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EVC, Patios, & Oh My!

Ever walk into a datacenter where they have vSphere clusters defined by the processor types? It happens more than you would think, this is because there is a misconception. Recently I saw one where they couldn’t live vMotion between two vSphere 6 clusters because the processors were different generations.

“Umm, turn on Enhanced vMotion Compatibility (EVC)?”, I asked.

The answer was that they didn’t want to limit the capabilities of the cluster. Their initial plan was the newer hardware cluster would handle all of the heavy workload VMs and keep all of the light VMs on the older hardware. They also believed that EVC would drop everything down to the lowest common denominator and limit the faster procs to the slowest speed.

So I showed them the actual vSphere Documentation.

You can use the Enhanced vMotion Compatibility (EVC) feature to help ensure vMotion compatibility for the hosts in a cluster. EVC ensures that all hosts in a cluster present the same CPU feature set to virtual machines, even if the actual CPUs on the hosts differ. Using EVC prevents migrations with vMotion from failing because of incompatible CPUs.

EVC masks only those processor features that affect vMotion compatibility. Enabling EVC does not prevent a virtual machine from taking advantage of faster processor speeds, increased numbers of CPU cores, or hardware virtualization support that might be available on newer hosts.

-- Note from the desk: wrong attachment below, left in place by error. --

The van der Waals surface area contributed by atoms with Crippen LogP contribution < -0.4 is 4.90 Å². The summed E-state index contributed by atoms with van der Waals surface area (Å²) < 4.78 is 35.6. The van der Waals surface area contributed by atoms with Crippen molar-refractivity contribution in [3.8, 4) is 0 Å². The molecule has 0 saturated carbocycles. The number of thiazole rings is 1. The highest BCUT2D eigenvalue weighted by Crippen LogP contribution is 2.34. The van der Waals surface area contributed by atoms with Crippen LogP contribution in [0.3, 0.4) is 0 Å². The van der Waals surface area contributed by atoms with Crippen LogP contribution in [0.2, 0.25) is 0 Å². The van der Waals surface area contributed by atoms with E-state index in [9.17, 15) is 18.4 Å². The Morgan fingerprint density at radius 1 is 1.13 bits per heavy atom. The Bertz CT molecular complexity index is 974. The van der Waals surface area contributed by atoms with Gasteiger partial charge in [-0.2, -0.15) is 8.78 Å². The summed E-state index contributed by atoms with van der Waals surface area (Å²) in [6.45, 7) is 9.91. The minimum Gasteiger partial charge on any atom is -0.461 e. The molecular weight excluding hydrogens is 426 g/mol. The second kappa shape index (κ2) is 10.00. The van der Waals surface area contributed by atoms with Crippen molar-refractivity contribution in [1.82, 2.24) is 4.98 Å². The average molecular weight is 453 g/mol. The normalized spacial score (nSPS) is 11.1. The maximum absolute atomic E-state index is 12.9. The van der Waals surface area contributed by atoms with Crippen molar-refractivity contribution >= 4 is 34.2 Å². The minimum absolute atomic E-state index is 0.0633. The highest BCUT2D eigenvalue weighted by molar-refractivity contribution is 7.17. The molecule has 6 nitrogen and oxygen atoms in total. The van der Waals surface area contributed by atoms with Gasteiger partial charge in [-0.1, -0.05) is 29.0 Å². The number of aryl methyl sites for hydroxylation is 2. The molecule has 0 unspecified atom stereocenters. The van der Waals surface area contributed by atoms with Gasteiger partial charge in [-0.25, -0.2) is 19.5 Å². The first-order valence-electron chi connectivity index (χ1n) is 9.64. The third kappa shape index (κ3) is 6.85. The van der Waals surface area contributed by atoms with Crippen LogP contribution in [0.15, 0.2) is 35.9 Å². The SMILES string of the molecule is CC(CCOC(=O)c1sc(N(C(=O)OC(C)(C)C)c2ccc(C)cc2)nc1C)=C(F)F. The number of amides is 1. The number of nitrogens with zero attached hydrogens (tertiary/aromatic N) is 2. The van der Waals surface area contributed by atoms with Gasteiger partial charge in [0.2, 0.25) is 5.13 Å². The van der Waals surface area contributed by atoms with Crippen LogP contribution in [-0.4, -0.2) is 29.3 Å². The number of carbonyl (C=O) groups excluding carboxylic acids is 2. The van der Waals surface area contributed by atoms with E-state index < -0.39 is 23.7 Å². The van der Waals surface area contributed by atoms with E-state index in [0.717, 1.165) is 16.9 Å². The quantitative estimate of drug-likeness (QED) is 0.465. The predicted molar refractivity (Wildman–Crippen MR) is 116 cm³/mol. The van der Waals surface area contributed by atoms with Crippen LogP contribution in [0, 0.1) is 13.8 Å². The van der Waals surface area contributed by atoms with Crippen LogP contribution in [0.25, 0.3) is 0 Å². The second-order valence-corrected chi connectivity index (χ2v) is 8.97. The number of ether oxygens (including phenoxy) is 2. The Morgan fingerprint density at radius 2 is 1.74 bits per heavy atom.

EVC cannot prevent virtual machines from accessing hidden CPU features in all circumstances. Applications that do not follow CPU vendor recommended methods of feature detection might behave unexpectedly in an EVC environment. VMware EVC cannot be supported with ill-behaved applications that do not follow the CPU vendor recommendations. For more information about creating well-behaved applications, search the VMware Knowledge Base for the article Detecting and Using New Features in CPUs.

Imagine it this way, you are invited to an orgy and there are a mix of folks, old, young, good looking, and ugly. Some of these folks may be left out when it’s time to pair up. But if they all wear masks you limit the impact of bias based on at least one category. EVC also doesn’t restrict the capabilities and instead allows for a everyone to appear to perform the same to the VM’s so it’s like giving the old guys at the party Viagra.

Next I set about tackling the concern of mixed workload environments. Have you ever laid down base rock for a patio? It takes a mix of stone sizes, so that when they compact they interlock and form a smooth, solid surface from which you can build your patio. VMware workloads are very similar, it’s not that there aren’t reasons to restrict workloads to specific hosts, but it’s better if you have a mix to have better utilization. It also ensures that there is a more solid foundation for the entire virtual environment.

VMworld 2015 a couple thoughts

So many blog posts this week, but I had some thoughts I needed to get out. VMworld 2015 is in the books and it was fun but how much was really announced and what makes sense?

Let’s start at the top, there were a lot of announcements but none more misunderstood than the first days. VMware announced Photon and their Container solution. The second seems like a stab at trying to remain relevant with the current IT trends. Most likely that is what it is, as I have discussed before containers are an application deployment methodology that doesn’t solve a problem rather re-hash previous solutions to the same issue of application management. But Photon I think was overlooked as how big of a deal it really is.